Frank is a Forest Gumpino, a witness to Secret History, a sturdy if wooden trellis that a half-century's worth of florid high-level crime trails around. The Irishman is the story of how the country was warped through the destruction of the most powerful labor leader in American history, Jimmy Hoffa (Al Pacino). It tells of the assassination of JFK, and how a familiar face or two from all this Mafia-CIA conniving came back for the Watergate burglary.

I'm agnostic about the story of the Mafia's part in the JFK killing, but Steve Zaillian's first-rate script gives one food for fantasy. It reminds us that the JFK regime left proud, powerful men badly burned.

The funniest thing in the movie is the aged Frank trying to fathom attorney general Robert Kennedy's motive for going after organized crime. Why didn't he sensibly quid pro quo the Chicago mob that helped his brother John win a squeaker election in 1960: "What's that about? Am I missing something here?"

The Irishman's understory is about the irony of slow decay. A man who had put so many bullets into so many heads still has the problem of any geezer: He falls and he can't get up, and his daughter (Anna Paquin, great in a part that's a series of angry glances) won't call him. Curious that a film with this much bitterness in it should be so savory, proof as it is of Willie Sutton's Law: "Crime pays but it don't pay much."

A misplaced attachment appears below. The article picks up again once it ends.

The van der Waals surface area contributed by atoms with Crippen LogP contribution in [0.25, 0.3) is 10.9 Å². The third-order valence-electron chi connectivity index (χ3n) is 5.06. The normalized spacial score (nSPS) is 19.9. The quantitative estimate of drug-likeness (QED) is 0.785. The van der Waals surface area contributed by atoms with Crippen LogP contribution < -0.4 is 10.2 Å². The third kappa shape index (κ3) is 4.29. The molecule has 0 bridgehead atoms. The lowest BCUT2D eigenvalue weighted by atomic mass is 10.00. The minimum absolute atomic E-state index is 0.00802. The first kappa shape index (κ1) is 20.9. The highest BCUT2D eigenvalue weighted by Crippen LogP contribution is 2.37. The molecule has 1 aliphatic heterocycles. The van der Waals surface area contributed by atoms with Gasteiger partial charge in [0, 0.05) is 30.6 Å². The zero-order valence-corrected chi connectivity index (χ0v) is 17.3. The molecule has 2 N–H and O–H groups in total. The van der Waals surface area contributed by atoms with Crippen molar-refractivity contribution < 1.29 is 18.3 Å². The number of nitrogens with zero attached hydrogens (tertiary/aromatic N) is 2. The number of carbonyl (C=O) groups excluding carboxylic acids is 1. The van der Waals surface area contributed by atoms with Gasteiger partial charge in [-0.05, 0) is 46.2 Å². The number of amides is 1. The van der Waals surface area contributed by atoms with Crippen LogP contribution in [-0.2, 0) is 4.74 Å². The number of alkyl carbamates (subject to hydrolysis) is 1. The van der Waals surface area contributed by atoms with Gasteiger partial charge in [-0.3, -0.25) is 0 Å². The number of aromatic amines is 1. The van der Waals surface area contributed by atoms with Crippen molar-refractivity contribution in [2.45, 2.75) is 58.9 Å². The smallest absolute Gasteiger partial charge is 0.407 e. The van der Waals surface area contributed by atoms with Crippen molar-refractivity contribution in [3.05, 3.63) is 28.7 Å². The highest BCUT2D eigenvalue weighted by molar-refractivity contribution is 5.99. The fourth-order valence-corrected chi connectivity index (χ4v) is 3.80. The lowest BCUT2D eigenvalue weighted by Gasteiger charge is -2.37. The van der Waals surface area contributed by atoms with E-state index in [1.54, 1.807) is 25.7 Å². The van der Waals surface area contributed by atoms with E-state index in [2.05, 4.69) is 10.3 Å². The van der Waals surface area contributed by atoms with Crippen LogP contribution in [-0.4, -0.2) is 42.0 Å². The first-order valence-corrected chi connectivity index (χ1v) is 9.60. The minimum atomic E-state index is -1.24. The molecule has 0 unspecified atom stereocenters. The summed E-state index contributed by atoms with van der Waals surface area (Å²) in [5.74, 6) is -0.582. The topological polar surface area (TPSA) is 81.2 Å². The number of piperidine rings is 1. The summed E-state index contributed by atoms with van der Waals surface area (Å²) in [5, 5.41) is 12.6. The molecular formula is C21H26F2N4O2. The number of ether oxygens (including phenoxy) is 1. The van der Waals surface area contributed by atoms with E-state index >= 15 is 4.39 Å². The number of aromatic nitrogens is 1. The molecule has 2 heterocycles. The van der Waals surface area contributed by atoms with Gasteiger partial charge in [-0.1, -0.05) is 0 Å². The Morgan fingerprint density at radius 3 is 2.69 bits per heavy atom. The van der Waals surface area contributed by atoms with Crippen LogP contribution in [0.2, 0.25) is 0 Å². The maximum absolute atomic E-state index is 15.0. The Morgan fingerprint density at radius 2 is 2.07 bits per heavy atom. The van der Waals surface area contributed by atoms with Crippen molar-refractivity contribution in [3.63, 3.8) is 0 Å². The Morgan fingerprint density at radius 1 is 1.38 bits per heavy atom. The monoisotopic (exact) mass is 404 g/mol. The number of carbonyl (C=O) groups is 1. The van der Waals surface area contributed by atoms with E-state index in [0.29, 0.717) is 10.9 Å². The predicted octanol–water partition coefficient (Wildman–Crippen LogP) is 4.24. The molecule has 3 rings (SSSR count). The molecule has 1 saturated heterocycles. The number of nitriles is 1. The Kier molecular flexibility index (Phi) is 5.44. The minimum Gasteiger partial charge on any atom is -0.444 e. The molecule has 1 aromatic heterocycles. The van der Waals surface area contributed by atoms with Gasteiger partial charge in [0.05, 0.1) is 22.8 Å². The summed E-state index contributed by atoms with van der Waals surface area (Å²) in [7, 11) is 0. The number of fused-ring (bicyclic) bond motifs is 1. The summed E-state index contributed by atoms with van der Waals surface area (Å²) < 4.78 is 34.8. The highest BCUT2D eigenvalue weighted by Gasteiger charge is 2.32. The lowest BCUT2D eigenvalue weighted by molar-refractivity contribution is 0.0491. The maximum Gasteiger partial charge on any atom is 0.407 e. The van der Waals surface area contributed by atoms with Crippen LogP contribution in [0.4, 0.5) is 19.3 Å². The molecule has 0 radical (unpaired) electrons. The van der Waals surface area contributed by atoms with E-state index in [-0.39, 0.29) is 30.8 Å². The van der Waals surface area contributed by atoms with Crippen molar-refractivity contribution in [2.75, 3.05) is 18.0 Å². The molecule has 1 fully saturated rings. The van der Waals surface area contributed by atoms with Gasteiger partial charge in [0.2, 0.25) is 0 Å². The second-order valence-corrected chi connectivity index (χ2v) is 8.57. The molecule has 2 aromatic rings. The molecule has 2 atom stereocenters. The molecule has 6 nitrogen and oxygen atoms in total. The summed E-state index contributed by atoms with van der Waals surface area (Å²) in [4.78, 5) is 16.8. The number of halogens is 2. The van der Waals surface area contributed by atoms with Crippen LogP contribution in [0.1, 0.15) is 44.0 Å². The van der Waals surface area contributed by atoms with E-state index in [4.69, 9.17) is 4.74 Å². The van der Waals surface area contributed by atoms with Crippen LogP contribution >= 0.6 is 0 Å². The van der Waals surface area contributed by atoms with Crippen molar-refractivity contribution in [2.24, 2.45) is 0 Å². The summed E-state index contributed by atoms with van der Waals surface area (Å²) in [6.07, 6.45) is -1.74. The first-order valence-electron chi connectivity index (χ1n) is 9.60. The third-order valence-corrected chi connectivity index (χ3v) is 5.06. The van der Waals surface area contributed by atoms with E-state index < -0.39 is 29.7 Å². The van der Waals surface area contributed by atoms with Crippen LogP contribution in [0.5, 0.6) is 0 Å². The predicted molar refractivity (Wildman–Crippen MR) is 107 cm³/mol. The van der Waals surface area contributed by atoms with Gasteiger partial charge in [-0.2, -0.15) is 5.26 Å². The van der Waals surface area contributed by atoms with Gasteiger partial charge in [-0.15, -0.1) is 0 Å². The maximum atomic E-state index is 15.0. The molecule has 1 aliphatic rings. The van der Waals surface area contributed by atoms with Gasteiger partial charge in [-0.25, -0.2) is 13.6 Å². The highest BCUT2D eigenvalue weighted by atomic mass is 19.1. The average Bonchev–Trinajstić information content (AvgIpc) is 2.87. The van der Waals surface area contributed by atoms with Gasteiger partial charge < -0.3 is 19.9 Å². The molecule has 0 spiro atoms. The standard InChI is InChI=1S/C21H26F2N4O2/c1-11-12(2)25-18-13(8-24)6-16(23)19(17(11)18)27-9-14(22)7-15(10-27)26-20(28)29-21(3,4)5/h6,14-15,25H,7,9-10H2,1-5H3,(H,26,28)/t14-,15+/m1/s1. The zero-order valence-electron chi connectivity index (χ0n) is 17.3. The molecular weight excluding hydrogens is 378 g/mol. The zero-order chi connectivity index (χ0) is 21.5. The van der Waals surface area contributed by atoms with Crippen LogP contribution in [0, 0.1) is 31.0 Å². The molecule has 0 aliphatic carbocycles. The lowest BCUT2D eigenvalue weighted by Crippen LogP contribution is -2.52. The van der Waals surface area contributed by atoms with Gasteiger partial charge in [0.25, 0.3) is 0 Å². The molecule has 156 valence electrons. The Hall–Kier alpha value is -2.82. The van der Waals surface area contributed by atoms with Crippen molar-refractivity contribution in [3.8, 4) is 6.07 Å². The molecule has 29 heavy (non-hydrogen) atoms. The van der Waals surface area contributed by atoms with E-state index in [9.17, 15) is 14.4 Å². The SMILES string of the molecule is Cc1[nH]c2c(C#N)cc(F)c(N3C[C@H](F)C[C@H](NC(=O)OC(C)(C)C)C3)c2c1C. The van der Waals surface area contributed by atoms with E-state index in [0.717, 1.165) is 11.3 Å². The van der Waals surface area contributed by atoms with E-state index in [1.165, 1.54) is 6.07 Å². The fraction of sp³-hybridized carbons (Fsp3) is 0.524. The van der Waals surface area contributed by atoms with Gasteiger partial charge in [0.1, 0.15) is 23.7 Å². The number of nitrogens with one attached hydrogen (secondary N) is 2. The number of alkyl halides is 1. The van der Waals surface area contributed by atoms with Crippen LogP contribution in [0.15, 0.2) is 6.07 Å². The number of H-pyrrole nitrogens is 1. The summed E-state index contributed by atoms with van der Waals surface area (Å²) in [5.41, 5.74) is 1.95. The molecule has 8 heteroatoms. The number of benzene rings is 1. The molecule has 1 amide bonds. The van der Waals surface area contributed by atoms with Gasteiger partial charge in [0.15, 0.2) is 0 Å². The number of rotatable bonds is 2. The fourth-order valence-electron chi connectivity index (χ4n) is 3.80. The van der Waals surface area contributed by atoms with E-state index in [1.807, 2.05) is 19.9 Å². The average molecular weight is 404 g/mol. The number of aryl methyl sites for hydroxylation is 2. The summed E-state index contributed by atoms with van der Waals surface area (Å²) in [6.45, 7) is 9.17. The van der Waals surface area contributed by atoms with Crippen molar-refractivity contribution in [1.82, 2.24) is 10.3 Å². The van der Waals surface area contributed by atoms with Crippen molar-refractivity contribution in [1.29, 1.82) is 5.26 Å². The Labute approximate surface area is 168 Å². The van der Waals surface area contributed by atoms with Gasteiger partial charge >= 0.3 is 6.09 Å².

There's a number of reasons The Irishman doesn't resemble much of Scorsese, beyond the obvious lack of food porn. Everything is so much smaller than life.

The violence is sudden, and it's over the minute you see it. It's not valorized or amped up; it's not made juicy or alluring. The tone is close to the hushed, procedural way crime functions in Francesco Rosi and J.P. Melville.

It's about pre-Reagan America, before the rich got super rich and luxury got Trumpian; a well-off crook like Bufalino may be collecting wads of cash all over the Midwest during the trip to Detroit, but all that money just buys a stay at a Howard Johnson's or a trip to the bowling alley, the cold comforts of an ice cream sundae or a bowl of cereal.

The rewards always look second rate: too small hotels, with rooms that have to be shared (Frank always gets the trundle bed). The biggest event is staged like a plumber's convention: a 1970s testimonial banquet where figures at the top of the Teamster world meet with the criminals who are spending its money. This particular evening, the differences become irreconcilable; the verbal pussyfooting and the careful, loaded words don't do the job anymore.

Factually, the The Irishman is wobbly—fascinating and atmospheric as it is. Could one man have whacked Crazy Joe Gallo—a true act of public sanitation, that—and also have been there holding a gun, participating in of the great mysteries of the last century? But I saw The Irishman at the Mill Valley Film Festival, and hardly noticed the 3 hours passing. If anything, it could have used a little more length to explain the ins and outs of Jimmy Hoffa's Nashville trial; Pacino, given a wig to make him look squareheaded like the man himself, becomes a driven, multi-faceted figure. He's a warm man—doomed by his own integrity, and like so many old men, he drives over the cliff because of his pride. Hoffa's name-calling Trumpian style (calling RFK "Booby Kennedy" from the podium) gives us a mirror of our own age. No matter how it's denied by partisans, the Trump family are at least friends of "Friends of Ours."

How much allure The Irishman will have for a younger audience is a puzzle. But this movie about the ashes of crime is Scorsese at his sharpest and most feeling. Whatever it cost, and whatever the future holds for Netflix, they've financed a great picture.

The Irishman
R; 210 Mins.
Pruneyard Cinemas, Campbell
Streaming on Netflix Nov 27